There are some excellent organizations that promote energy and environment conservation. These green organizations are either government or nonprofit to highlight products on the market that are energy efficient and environmentally friendly. Nonprofit organizations such as the Forest Stewardship Council encourages responsible forest management in the timber industry. The Carpet and Rug Industry has its Green Label Plus program to identify carpets that pass a tough low chemical emission standard. These are important organizations when thinking green, and in ways saving with green.
As a homeowner you may recognize the following organizations. It is important to also recognize their significance in savings.
Program Reduces Energy Costs and Stimulates Tax Credits
Many electronics, appliances, lighting, and insulation products carry the ENERGY STAR label when they have been proven to reduce energy costs by an average of 20-30 percent over comparable products. Certification is from a joint program of the U.S. Department of Energy and the U.S. Environmental Protection Agency.
It is important to note that these products save energy and may also qualify for tax credits up to $1,500 under the Energy Policy Act of 2009. Here is a partial list of qualifying windows, doors and insulation and their qualifying characteristics. These home improvements sold by Improveit! Home Remodeling will pay for themselves in energy savings and tax credits. An accountant can help file for the credits if you feel uncomfortable filling out IRS Tax Form 5695 (2009 version). You will also need a statement of certification from the manufacturer. You can download one in PDF format for Improveit! installed windows and attic insulation from the home page of improveit2green.com.
Two Year Coverage with Green Good Housekeeping Seal
The Good Housekeeping Seal has been around for decades, known to educate consumers on the effectiveness of products. The products that carry the Good Housekeeping Research Institute has now gone further with its green seal to qualify those products with the following standards:
- Products that live up to marketing claims for efficacy,
- Products that provide sustainability,
- Manufacturing processes including reduction of water,
- Energy efficiency in manufacturing and product use,
- Ingredient and product safety,
- Packaging reduction,
- Brand corporate social responsibility.
Good Housekeeping stands behind their evaluations and offers a refund if the Green Seal product fails to live up to its claims in the first two years of use. Read more from the Good Housekeeping Research Institute about the Green Good Housekeeping Seal.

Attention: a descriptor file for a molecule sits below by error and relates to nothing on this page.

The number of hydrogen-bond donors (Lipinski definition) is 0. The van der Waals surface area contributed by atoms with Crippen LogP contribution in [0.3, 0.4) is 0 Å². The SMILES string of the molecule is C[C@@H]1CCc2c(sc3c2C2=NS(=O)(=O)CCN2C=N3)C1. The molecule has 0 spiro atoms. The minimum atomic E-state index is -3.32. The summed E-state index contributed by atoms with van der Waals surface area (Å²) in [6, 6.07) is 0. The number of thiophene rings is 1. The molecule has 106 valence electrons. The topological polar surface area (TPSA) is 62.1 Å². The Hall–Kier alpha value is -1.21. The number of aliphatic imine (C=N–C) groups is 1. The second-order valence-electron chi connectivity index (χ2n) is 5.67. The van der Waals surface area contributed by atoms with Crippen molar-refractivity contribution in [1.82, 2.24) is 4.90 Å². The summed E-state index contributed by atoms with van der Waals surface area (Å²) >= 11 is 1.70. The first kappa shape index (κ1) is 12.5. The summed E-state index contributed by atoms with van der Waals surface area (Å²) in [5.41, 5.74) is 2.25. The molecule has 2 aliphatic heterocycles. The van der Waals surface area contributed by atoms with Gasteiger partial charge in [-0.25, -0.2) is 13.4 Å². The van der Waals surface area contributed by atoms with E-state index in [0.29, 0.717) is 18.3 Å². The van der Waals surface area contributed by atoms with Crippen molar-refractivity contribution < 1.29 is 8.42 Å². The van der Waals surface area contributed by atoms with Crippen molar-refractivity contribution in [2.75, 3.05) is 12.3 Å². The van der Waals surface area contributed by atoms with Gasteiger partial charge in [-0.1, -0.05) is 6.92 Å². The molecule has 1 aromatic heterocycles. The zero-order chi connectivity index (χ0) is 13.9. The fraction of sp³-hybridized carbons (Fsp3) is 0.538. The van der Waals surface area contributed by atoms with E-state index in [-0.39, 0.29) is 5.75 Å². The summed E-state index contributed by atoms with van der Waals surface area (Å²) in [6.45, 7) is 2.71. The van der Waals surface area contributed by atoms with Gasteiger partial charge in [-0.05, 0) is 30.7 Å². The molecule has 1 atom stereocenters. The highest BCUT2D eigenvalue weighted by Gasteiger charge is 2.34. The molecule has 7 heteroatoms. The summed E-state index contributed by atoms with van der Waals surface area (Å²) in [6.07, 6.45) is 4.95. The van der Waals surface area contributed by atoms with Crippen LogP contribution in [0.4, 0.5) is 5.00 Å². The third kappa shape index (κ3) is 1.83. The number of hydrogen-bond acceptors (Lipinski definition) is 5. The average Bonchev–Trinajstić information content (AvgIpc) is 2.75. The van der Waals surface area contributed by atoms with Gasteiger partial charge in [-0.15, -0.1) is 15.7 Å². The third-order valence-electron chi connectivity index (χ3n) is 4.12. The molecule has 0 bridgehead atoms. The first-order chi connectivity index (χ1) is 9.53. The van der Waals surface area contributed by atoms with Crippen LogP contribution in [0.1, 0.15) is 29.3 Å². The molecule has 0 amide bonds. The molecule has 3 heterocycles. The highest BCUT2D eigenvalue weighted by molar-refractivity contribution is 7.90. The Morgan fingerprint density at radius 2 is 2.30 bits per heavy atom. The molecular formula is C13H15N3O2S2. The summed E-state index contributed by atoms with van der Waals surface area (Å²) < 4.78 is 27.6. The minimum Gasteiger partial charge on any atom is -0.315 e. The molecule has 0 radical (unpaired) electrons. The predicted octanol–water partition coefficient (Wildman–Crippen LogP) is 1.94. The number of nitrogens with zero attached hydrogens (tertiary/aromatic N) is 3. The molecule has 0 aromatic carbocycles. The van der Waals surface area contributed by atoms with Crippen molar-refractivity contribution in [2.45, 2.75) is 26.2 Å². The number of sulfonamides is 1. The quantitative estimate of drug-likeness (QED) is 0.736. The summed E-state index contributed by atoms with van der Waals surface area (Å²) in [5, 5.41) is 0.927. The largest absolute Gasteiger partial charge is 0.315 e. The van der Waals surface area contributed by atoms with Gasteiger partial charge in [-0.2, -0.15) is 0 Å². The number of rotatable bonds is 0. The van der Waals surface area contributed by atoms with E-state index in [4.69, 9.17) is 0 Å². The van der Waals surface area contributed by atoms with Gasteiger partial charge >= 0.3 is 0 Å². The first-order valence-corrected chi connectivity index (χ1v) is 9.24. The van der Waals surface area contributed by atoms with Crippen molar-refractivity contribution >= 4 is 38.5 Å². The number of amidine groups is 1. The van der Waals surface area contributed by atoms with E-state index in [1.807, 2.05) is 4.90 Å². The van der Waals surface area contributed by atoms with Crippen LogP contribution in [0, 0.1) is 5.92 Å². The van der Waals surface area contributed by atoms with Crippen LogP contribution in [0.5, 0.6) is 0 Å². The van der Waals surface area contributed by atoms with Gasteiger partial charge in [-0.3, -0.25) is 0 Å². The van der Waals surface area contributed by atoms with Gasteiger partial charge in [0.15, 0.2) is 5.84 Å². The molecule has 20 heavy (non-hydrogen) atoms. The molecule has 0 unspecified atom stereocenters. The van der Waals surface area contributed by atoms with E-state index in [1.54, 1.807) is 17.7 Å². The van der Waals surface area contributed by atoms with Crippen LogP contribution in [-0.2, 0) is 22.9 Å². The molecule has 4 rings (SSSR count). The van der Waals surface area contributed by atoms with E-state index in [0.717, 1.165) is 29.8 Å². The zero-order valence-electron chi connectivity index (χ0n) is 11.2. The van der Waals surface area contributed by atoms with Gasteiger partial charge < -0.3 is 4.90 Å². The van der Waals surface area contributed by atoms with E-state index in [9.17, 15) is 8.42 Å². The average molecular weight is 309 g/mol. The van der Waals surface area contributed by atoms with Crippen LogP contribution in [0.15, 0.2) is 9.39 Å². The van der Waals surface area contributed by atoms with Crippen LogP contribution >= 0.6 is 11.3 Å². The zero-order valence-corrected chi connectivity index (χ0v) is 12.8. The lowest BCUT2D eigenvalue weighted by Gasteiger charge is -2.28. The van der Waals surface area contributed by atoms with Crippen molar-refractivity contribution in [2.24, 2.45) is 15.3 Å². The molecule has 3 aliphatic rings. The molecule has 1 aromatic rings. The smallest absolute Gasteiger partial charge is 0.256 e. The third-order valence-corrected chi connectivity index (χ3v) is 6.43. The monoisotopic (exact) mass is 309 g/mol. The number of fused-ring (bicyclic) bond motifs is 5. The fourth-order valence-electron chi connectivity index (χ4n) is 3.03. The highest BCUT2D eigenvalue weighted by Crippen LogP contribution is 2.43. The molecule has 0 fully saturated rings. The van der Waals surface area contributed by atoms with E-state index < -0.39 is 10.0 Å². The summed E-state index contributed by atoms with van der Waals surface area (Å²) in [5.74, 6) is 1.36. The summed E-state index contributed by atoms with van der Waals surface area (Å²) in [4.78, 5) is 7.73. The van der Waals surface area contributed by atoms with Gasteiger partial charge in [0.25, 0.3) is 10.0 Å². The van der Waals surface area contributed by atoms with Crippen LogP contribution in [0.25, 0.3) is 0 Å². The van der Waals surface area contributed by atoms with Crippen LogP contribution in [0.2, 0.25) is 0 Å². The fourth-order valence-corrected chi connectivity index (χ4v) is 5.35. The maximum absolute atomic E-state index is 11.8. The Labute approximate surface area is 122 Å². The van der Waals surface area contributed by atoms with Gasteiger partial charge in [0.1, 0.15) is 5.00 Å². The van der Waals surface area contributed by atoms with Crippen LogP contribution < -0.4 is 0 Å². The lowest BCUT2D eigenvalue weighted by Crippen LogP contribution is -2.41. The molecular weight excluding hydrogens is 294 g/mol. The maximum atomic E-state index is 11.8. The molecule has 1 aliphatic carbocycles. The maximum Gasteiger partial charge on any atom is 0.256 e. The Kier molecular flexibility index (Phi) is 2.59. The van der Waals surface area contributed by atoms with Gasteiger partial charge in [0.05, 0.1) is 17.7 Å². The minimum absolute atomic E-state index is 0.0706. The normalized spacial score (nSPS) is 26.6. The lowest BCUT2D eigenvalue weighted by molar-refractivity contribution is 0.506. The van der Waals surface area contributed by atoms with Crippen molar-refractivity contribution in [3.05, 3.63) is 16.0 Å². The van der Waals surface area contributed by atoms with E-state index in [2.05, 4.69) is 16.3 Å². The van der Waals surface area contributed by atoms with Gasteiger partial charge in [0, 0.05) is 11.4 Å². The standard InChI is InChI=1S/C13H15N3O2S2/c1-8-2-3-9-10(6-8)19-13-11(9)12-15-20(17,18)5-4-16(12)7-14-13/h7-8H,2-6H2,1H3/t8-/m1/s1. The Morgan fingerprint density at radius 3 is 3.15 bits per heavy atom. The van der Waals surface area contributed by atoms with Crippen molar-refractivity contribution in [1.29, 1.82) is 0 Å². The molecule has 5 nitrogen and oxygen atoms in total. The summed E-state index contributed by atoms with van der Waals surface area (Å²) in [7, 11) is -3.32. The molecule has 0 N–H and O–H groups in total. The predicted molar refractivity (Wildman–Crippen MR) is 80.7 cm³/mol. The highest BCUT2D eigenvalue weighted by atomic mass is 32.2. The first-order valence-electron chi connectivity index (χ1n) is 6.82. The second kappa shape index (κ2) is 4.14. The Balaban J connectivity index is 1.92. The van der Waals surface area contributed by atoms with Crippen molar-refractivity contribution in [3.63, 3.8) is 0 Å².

GEI Promotes a Healthy Home With Air Quality Standards
The GREENGUARD Environmental Institute (GEI) establishes indoor air quality standards through a certification process for such home products as bedding, furniture and paints. GEI is an nonprofit organization with its mission to improve public health and quality of life through programs that improve indoor air.
They certify GREENGUARD labeled products for acceptable low emission of harmful chemicals. Products are tested by an independent third party. Certification is a voluntary program available to all manufacturers and their suppliers. The GREENGUARD Building Construction Program started in 2006 certifies multifamily and commercial properties for mold reduction. Read more about the GREENGUARD certification program.
WaterSense Makes it Easy for Americans to Save Water
The U.S. Environmental Protection Agency sponsored this partnership program in 2006 to help consumers conserve water up to 20% in the household. Plumbing fixtures, toilets and new homes that carry this label have been evaluated for their lower water consumption. Look for the WaterSense label on shower heads, faucets, irrigation devices, toilets and other home water consumption fixtures. Read more on the WaterSense program from the EPA site.
This article is part of a Residential Contractor Series offered by improveit2green.com and Improveit! Home Remodeling of Columbus and Dayton, Ohio. The series is based in part on the free booklet “Free Replacement Window Guide – Five Steps to Trusting Your Home Remodeling Contractor”. This free guide is exclusive to Ohio homeowners. Simply click here to download your guide and watch in the future for more guides on gutter protection, siding, and other home improvement projects.certification, Energy Policy Act of 2009, ENERGY STAR, Forest Stewardship Council, GEI, Good Housekeeping Research Institute, Green Good Housekeeping Seal, Green Label Plus, GREENGUARD Environmental Institute, label, U.S. Department of Energy, U.S. Environmental Protection Agency, WaterSense